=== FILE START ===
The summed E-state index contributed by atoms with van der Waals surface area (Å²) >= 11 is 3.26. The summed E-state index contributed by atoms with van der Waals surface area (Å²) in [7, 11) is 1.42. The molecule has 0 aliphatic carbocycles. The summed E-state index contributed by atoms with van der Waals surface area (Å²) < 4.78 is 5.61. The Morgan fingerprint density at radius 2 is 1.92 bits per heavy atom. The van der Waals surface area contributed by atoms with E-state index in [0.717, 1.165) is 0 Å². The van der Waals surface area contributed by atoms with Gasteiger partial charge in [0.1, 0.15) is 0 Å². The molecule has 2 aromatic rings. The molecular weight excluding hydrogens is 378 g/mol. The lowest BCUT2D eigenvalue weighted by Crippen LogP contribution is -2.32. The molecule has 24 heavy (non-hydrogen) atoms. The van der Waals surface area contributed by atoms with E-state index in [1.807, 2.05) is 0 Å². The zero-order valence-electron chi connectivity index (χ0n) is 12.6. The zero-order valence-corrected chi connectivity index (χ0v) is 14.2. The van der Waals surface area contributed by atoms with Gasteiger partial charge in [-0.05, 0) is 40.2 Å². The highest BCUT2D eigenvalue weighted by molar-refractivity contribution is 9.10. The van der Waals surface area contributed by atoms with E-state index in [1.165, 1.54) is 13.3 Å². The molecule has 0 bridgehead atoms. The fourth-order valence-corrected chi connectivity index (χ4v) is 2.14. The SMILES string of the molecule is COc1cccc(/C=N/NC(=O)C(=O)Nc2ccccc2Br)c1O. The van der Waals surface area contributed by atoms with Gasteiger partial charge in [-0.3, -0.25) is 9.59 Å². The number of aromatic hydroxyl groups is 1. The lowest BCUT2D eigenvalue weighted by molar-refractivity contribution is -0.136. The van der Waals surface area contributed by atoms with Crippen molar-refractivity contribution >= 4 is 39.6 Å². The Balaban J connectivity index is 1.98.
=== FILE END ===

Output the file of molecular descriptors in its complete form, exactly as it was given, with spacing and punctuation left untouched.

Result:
The summed E-state index contributed by atoms with van der Waals surface area (Å²) >= 11 is 3.26. The summed E-state index contributed by atoms with van der Waals surface area (Å²) in [7, 11) is 1.42. The molecule has 0 aliphatic carbocycles. The summed E-state index contributed by atoms with van der Waals surface area (Å²) < 4.78 is 5.61. The Morgan fingerprint density at radius 2 is 1.92 bits per heavy atom. The van der Waals surface area contributed by atoms with E-state index in [0.717, 1.165) is 0 Å². The van der Waals surface area contributed by atoms with Gasteiger partial charge in [0.1, 0.15) is 0 Å². The molecule has 2 aromatic rings. The molecular weight excluding hydrogens is 378 g/mol. The lowest BCUT2D eigenvalue weighted by Crippen LogP contribution is -2.32. The molecule has 24 heavy (non-hydrogen) atoms. The van der Waals surface area contributed by atoms with E-state index in [1.807, 2.05) is 0 Å². The zero-order valence-electron chi connectivity index (χ0n) is 12.6. The zero-order valence-corrected chi connectivity index (χ0v) is 14.2. The van der Waals surface area contributed by atoms with Gasteiger partial charge in [-0.05, 0) is 40.2 Å². The highest BCUT2D eigenvalue weighted by molar-refractivity contribution is 9.10. The van der Waals surface area contributed by atoms with E-state index in [1.165, 1.54) is 13.3 Å². The molecule has 0 bridgehead atoms. The fourth-order valence-corrected chi connectivity index (χ4v) is 2.14. The SMILES string of the molecule is COc1cccc(/C=N/NC(=O)C(=O)Nc2ccccc2Br)c1O. The van der Waals surface area contributed by atoms with Gasteiger partial charge in [-0.3, -0.25) is 9.59 Å². The number of aromatic hydroxyl groups is 1. The lowest BCUT2D eigenvalue weighted by molar-refractivity contribution is -0.136. The van der Waals surface area contributed by atoms with Crippen molar-refractivity contribution >= 4 is 39.6 Å². The Balaban J connectivity index is 1.98.